dc.date.issued2011-10-27en_GB
dc.date.accessioned2011-10-27T12:15:48Z-
dc.conference.date2005en_US
dc.conference.name30th Annual Oncology Nursing Society Congressen_US
dc.conference.hostOncology Nursing Societyen_US
dc.conference.locationOrlando, Florida, USAen_US
dc.description.sponsorshipFunding Sources: National Cancer Institute, NIH.-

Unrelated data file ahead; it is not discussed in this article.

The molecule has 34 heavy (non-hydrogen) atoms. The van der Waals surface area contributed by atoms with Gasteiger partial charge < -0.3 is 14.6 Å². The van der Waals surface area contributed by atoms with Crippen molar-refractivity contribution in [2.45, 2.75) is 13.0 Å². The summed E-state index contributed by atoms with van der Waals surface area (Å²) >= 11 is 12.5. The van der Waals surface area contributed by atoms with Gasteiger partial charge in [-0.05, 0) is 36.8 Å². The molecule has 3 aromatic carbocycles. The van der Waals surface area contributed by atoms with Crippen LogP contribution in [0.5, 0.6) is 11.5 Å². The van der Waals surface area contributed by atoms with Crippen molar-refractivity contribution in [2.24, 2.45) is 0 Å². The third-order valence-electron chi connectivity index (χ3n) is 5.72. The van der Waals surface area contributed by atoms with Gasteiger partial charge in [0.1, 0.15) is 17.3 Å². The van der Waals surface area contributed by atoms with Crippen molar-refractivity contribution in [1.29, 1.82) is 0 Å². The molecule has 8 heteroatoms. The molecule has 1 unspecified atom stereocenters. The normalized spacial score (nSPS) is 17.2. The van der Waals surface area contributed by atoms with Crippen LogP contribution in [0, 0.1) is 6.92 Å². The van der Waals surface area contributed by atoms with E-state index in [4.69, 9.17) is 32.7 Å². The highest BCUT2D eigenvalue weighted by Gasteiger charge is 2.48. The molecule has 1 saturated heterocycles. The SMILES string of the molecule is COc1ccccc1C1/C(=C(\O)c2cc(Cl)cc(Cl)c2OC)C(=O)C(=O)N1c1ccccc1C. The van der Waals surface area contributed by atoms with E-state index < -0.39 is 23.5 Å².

dc.description.noteThis is an abstract-only submission. If the author has submitted a full-text item based on this abstract, you may find it by browsing the Virginia Henderson Global Nursing e-Repository by author. If author contact information is available in this abstract, please feel free to contact him or her with your queries regarding this submission. Alternatively, please contact the conference host, journal, or publisher (according to the circumstance) for further details regarding this item. If a citation is listed in this record, the item has been published and is available via open-access avenues or a journal/database subscription. Contact your library for assistance in obtaining the as-published article.-